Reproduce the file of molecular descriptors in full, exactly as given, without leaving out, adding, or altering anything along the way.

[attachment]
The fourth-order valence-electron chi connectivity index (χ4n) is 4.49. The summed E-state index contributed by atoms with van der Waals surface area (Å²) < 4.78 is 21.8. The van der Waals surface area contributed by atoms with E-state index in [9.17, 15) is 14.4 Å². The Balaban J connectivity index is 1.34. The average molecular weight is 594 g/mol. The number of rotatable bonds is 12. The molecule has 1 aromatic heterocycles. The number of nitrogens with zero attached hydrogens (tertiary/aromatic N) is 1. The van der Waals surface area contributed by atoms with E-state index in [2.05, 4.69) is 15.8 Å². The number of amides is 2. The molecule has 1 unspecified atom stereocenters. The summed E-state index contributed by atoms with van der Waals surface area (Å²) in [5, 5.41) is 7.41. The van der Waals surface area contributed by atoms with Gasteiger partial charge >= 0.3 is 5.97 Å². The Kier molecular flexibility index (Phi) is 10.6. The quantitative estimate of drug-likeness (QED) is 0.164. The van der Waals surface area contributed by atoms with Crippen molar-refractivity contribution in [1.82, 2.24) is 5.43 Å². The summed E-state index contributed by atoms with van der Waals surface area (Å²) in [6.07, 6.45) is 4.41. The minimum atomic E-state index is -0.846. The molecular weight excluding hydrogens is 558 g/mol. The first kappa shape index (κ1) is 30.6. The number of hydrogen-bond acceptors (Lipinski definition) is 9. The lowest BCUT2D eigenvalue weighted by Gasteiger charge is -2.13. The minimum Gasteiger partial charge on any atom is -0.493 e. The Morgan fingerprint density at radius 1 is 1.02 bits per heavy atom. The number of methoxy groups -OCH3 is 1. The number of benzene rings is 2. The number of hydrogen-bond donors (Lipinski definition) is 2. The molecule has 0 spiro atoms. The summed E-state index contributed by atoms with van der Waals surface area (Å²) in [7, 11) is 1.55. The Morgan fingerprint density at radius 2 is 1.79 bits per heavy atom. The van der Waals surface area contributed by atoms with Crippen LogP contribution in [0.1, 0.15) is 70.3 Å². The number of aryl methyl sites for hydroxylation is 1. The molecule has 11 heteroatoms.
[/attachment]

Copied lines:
The fourth-order valence-electron chi connectivity index (χ4n) is 4.49. The summed E-state index contributed by atoms with van der Waals surface area (Å²) < 4.78 is 21.8. The van der Waals surface area contributed by atoms with E-state index in [9.17, 15) is 14.4 Å². The Balaban J connectivity index is 1.34. The average molecular weight is 594 g/mol. The number of rotatable bonds is 12. The molecule has 1 aromatic heterocycles. The number of nitrogens with zero attached hydrogens (tertiary/aromatic N) is 1. The van der Waals surface area contributed by atoms with E-state index in [2.05, 4.69) is 15.8 Å². The number of amides is 2. The molecule has 1 unspecified atom stereocenters. The summed E-state index contributed by atoms with van der Waals surface area (Å²) in [5, 5.41) is 7.41. The van der Waals surface area contributed by atoms with Gasteiger partial charge >= 0.3 is 5.97 Å². The Kier molecular flexibility index (Phi) is 10.6. The quantitative estimate of drug-likeness (QED) is 0.164. The van der Waals surface area contributed by atoms with Crippen molar-refractivity contribution in [1.82, 2.24) is 5.43 Å². The summed E-state index contributed by atoms with van der Waals surface area (Å²) in [6.07, 6.45) is 4.41. The minimum atomic E-state index is -0.846. The molecular weight excluding hydrogens is 558 g/mol. The first kappa shape index (κ1) is 30.6. The number of hydrogen-bond acceptors (Lipinski definition) is 9. The lowest BCUT2D eigenvalue weighted by Gasteiger charge is -2.13. The minimum Gasteiger partial charge on any atom is -0.493 e. The Morgan fingerprint density at radius 1 is 1.02 bits per heavy atom. The number of methoxy groups -OCH3 is 1. The number of benzene rings is 2. The number of hydrogen-bond donors (Lipinski definition) is 2. The molecule has 0 spiro atoms. The summed E-state index contributed by atoms with van der Waals surface area (Å²) in [7, 11) is 1.55. The Morgan fingerprint density at radius 2 is 1.79 bits per heavy atom. The van der Waals surface area contributed by atoms with Crippen LogP contribution in [0.1, 0.15) is 70.3 Å². The number of aryl methyl sites for hydroxylation is 1. The molecule has 11 heteroatoms.